It’s completely within the realm of possibility (and probability, based on this information) that HRC intentionally manipulated statistics to justify removing gender protections from ENDA. It’s not even controversial to propose this, and I doubt many held any illusions that it was otherwise. The main reason I’m posting this is because of this second survery which – I might add – is explicitly about “GLB” people and not GLBT.
That “GLB” language in the Hunter poll bothers me, as it implies a certain assumption about HRC’s current approach – are they going ahead and dropping the T from their work? Are we going to see HRC continue to try to exclude trans people from future activism? Perhaps as punishment for not quietly going along with Barney Frank’s revised ENDA?
Honestly, it looks like HRC is up to business as usual.
Also, they’re forming a new organization.
November 27, 2007
An Open Letter To:
Daryl Herrschaft, Director, HRC Workplace Project,
Staff of the HRC Workplace Project,
Members of the HRC Business Council,
Joe Solmonese, E.D., Human Rights Campaign (HRC),
Members of the HRC Board of Directors,
Members of the Transgender Community:
It has been an honor and a privilege for both of us to serve on the Human Rights Campaign Business Council. Since joining the Business Council in 2002 we have both played active roles in advancing workplace equality, providing education, guidance and leadership, and ensuring that workplaces in America are fair for ALL employees. Our collective work has been at the forefront of the successes that HRC has enjoyed in recent years, has affected the daily lives of GLBT employees throughout this country in profound and substantive ways, and is a continuing source of pride for us both.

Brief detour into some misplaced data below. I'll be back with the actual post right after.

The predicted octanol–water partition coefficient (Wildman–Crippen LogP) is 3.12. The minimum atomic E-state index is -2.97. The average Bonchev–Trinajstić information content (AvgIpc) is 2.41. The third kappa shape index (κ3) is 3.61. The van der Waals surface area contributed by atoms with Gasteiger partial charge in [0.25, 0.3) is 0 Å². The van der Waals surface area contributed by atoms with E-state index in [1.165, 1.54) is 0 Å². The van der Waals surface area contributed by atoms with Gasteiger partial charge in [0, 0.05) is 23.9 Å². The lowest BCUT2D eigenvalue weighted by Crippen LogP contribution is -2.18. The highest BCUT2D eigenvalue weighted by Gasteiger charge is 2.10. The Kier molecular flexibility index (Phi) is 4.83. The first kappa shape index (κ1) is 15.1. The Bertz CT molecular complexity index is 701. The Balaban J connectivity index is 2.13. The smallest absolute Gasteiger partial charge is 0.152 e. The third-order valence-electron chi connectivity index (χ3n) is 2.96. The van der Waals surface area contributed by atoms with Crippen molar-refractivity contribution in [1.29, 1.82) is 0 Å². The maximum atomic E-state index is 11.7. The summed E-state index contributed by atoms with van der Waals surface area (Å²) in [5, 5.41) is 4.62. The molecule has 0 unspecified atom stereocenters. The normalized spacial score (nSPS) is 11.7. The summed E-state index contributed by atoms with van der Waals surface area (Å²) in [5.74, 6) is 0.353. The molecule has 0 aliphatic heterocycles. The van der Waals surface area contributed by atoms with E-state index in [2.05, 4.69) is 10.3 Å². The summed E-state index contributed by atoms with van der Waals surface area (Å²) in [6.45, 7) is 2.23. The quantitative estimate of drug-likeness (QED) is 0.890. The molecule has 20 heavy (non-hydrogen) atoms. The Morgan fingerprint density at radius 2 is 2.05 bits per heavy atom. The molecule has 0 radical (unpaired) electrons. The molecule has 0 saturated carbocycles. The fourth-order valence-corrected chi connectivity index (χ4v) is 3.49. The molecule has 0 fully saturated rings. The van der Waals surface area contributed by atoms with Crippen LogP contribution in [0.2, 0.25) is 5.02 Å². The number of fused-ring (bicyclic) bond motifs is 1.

Rather than rest on past achievements, the Business Council continues to develop critical new initiatives to support transgender employees. We are working to raise the bar on the Corporate Equality Index. We are planning to revise and re-publish the booklet Transgender In the Workplace: A Tool For Managers. We are planning a Female-to-Male educational DVD. We have been working on insurance issues affecting transgender employees. Never before have so many important efforts for transgender workers been underway and we are both heavily involved in all of them. That is why the decision we are announcing today is an extremely difficult one.
Recent HRC policy decisions – to actively support a version of the Employment Non-Discrimination Act (ENDA) that excludes our transgender brothers and sisters as well as gender-variant lesbian, gay, and bisexual people – have placed us in an untenable position. On November 8, the day after the ENDA vote in the House of Representatives, we requested an opportunity to meet personally with HRC President Joe Solmonese to share our concerns and to discuss HRC’s strategy for addressing recent legislative shortcomings before making a decision to stay or go. As the only transgender representatives on the Business Council our community expects us to have some influence, or at least to receive the courtesy of a consultation. Almost 3 weeks have passed since that request and we have heard nothing in response. This lack of response speaks volumes, so we feel compelled to take this stand today.